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  1. #1
    Senior Member magohn's Avatar
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    Newbie:Movved States Now Suffering!!

    Hello All

    Last month we moved from sunny California to cold and wet Washington State. Before the move I had been doing pretty good on my new cycling 'kick' and though only riding 7-8 miles per day I was seeing a slow change in weight and fitness level.

    Before arriving in WA I had been cycling in CA on very flat terrain and in 80->90 degree weather. I got it down where I could really blast the seven miles out in no time while also having a lot of fun. This was big for me as I am about 40lb overweight.

    Today I decided to get back on the bike after a 4 week hiatus (because of the move) and mapped out a 5 mile starter loop in my new WA area. WOW!!! What a difference that first mile is literally vertical ( we now live on a hill ) and I was pushing the pedals so hard the front wheel was 'popping' off the road. I had to stop briefly to fend off a possible heart attack but then made it to the top. The next 4 mile is a fairly straight forward 'up and down' meander and is not too bad except for the 'brutal' cold up here. The temp riding today was 49 degrees and the cold afterburn in my throat feels like fire.

    Does anyone have any tips for cold weather,hilly riding? I know Im only going 7 mile or so but it works for me and the weight does slowly drop.

    It sure was nice though to get back in the saddle ....

  2. #2
    scofflaw
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    Where do you live? I ride in Seattle? (it's all hills) The past two weekends were pretty brutual, weren't they? Especially Sat. November 5th, now that was nasty!!!
    The hills that don't kill you will make you strong (and skinny) if you live here long enough you're going to find that biking in weather above 70 is too much. (I'm serious)
    You really need good gloves for your hands, and all your torso should be layered and
    the material should be wicking. No stinkin' cotton to get all sweaty in and then freeze because it's wet. Wool sweaters are very nice. They breathe and they still feel warm if they get wet. Get a baclava for you head and mouth.(wear under helmet) A really cheap thin one.Keep you ears warm and you can pull it up over you mouth for now. Plastic shower caps are good for keeping rain out and heat in on your helmet. Wear it on the outside. sure it isn't as cool as gore-tex, but who cares? Metro trnsit can take you pretty much where ever you want to go in King County if you want to avoid hills.
    Hey and there's no shame in walking. You have to start some where.
    "...we're half awake in a Fake Empire.." (The National)

  3. #3
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    First, give yourself a longer warmup- find a place where you can either do small hills or (better yet) a flat road, and give yourself 15- 20 minutes just in warmup. I often have a problem where I live (moving from flat Chicago to hilly Virginia) where I start slow and I have to give myself a looooooooong warm up. Back when I used to ride with another forum member, he'd see how much I'd be struggling in the beginning, but then I'd be racing up and down those hills and I'd have this incredible ride.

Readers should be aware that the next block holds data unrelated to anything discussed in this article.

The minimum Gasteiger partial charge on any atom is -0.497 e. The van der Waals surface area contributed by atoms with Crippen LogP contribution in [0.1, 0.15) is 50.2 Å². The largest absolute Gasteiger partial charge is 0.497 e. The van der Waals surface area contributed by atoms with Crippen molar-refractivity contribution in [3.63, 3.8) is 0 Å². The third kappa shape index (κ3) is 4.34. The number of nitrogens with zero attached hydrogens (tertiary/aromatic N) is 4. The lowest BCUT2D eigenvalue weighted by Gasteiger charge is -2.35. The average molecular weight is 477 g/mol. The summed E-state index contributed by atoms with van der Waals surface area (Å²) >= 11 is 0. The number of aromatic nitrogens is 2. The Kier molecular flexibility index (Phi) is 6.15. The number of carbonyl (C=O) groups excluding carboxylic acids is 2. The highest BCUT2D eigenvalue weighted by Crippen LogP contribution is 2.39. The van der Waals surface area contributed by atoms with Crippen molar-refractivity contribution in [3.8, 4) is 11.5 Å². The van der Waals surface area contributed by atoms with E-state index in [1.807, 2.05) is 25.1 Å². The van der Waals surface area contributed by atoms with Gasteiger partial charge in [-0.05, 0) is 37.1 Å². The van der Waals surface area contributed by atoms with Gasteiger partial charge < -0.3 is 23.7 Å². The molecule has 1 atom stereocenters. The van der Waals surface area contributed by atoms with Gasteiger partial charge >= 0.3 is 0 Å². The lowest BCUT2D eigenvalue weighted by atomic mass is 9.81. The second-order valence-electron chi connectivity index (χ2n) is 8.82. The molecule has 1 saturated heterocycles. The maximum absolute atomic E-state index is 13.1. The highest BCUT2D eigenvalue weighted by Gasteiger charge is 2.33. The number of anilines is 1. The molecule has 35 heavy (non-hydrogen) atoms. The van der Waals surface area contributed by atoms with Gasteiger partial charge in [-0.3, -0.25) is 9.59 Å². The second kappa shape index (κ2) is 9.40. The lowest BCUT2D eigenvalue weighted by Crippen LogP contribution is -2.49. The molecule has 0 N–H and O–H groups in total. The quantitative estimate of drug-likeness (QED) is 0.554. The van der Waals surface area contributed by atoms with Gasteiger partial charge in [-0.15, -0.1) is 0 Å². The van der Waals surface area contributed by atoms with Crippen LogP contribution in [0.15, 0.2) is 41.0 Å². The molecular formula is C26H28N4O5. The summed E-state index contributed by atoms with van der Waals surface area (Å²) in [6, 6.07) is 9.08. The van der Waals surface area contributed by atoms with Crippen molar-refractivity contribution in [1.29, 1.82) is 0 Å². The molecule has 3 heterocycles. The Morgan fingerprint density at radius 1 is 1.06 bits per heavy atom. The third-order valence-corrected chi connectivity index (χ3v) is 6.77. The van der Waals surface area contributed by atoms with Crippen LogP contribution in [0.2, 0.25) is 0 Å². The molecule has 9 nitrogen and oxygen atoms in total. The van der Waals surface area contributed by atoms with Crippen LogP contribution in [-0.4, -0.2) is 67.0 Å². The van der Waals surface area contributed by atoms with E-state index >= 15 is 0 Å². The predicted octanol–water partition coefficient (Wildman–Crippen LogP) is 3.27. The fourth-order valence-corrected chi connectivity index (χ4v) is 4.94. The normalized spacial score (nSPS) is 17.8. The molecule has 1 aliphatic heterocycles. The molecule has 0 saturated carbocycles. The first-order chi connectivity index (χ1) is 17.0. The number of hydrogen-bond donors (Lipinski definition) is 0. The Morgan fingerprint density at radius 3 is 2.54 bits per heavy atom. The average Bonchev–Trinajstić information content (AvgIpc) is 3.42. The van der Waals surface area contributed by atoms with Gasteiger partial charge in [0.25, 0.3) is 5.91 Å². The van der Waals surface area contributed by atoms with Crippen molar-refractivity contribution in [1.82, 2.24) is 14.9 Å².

There's going to be a time when you haven't built up that buffer in your legs, and that lactic acid is going to slow you down. But as soon as you have enough in your system and you start breathing more normally and you get more oxygen in you, then you'll perform much better.

    The other part of things are definitely that you should find a way to layer for winter rain... check out the Winter Cycling forum for great tips on how to do that.

    Koffee

  4. #4
    Senior Member DannoXYZ's Avatar
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    Yeah, take it easy at the beginning of your ride. I like to warm up for at least 30-minutes before pushing it even 50%. I find that with less warm-up than that, I cannot perform optimally for the remainder of the ride, be it a short 15-mile sprint-workout or a 150-mile endurance rice.

    Also you might want to get some lower gearing. If you have compact crank, a 34t in front with 26t rear does wonders for hills. Or you can even go with a triple.

  5. #5
    Senior Member magohn's Avatar
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    Thank you all so much for your feedback. Some really great ideas and suggestions. I think the key is for me to dress a little warmer and maybe do a little warm-up near the house. Thanks again
    P.S. I am in Woodinville, Wa

  6. #6
    scofflaw
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    you have some wicked hills in Woodinville!
    "...we're half awake in a Fake Empire.." (The National)

  7. #7
    Sophomoric Member Roody's Avatar
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    If you get some layers of decent clothing and find the right combinations for different temperatures, you WILL get used to the weather. Hang in there, be strong. The hardest part is getting dressed and getting the bikeout. Once you're moving it's usually fun.


    "Think Outside the Cage"

  8. #8
    Senior Member magohn's Avatar
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    Quote Originally Posted by Marge
    you have some wicked hills in Woodinville!
    Yes, Im finding that out. We are located at the top of the Wood-Duval road and no matter what I will be climbing someplace.

    On a positive note I paced myself on the hill today and instead of attacking it like crazy, I droppped to my second to lowest gear and lo and behold if I didnt get tothe top without getting off the bike

    Felt a lot better today. I think I'm getting my 'legs back'...

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